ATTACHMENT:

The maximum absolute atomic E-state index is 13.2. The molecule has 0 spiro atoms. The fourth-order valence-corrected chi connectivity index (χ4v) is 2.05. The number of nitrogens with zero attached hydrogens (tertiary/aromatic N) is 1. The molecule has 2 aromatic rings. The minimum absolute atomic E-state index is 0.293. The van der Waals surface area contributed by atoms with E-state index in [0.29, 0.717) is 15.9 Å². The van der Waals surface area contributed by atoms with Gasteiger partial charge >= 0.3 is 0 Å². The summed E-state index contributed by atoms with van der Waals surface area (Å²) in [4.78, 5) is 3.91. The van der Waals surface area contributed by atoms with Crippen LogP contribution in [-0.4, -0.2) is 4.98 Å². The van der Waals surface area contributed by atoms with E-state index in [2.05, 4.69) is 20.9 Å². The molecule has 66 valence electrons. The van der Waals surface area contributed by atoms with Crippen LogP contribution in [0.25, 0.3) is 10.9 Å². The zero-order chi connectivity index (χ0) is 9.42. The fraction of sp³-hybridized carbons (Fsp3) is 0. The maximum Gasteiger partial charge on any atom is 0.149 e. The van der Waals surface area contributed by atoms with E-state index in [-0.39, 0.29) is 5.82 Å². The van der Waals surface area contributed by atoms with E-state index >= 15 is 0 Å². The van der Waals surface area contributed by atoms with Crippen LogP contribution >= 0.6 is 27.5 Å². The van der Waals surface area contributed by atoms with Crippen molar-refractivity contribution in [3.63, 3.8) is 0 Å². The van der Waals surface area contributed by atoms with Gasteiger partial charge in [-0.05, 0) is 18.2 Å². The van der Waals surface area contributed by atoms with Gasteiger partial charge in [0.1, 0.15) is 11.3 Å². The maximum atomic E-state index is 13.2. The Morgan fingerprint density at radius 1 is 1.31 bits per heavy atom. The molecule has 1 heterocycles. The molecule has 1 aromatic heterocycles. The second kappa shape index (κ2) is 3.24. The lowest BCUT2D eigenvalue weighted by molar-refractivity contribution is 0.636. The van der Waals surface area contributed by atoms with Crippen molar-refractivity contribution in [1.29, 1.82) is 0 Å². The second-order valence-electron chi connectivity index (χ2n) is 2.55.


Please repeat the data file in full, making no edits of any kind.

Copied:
The maximum absolute atomic E-state index is 13.2. The molecule has 0 spiro atoms. The fourth-order valence-corrected chi connectivity index (χ4v) is 2.05. The number of nitrogens with zero attached hydrogens (tertiary/aromatic N) is 1. The molecule has 2 aromatic rings. The minimum absolute atomic E-state index is 0.293. The van der Waals surface area contributed by atoms with E-state index in [0.29, 0.717) is 15.9 Å². The van der Waals surface area contributed by atoms with Gasteiger partial charge >= 0.3 is 0 Å². The summed E-state index contributed by atoms with van der Waals surface area (Å²) in [4.78, 5) is 3.91. The van der Waals surface area contributed by atoms with Crippen LogP contribution in [-0.4, -0.2) is 4.98 Å². The van der Waals surface area contributed by atoms with E-state index in [2.05, 4.69) is 20.9 Å². The molecule has 66 valence electrons. The van der Waals surface area contributed by atoms with Crippen LogP contribution in [0.25, 0.3) is 10.9 Å². The zero-order chi connectivity index (χ0) is 9.42. The fraction of sp³-hybridized carbons (Fsp3) is 0. The maximum Gasteiger partial charge on any atom is 0.149 e. The van der Waals surface area contributed by atoms with E-state index in [-0.39, 0.29) is 5.82 Å². The van der Waals surface area contributed by atoms with E-state index >= 15 is 0 Å². The van der Waals surface area contributed by atoms with Crippen LogP contribution >= 0.6 is 27.5 Å². The van der Waals surface area contributed by atoms with Crippen molar-refractivity contribution in [3.63, 3.8) is 0 Å². The van der Waals surface area contributed by atoms with Gasteiger partial charge in [-0.05, 0) is 18.2 Å². The van der Waals surface area contributed by atoms with Gasteiger partial charge in [0.1, 0.15) is 11.3 Å². The maximum atomic E-state index is 13.2. The Morgan fingerprint density at radius 1 is 1.31 bits per heavy atom. The molecule has 1 heterocycles. The molecule has 1 aromatic heterocycles. The second kappa shape index (κ2) is 3.24. The lowest BCUT2D eigenvalue weighted by molar-refractivity contribution is 0.636. The van der Waals surface area contributed by atoms with Crippen molar-refractivity contribution in [1.29, 1.82) is 0 Å². The second-order valence-electron chi connectivity index (χ2n) is 2.55.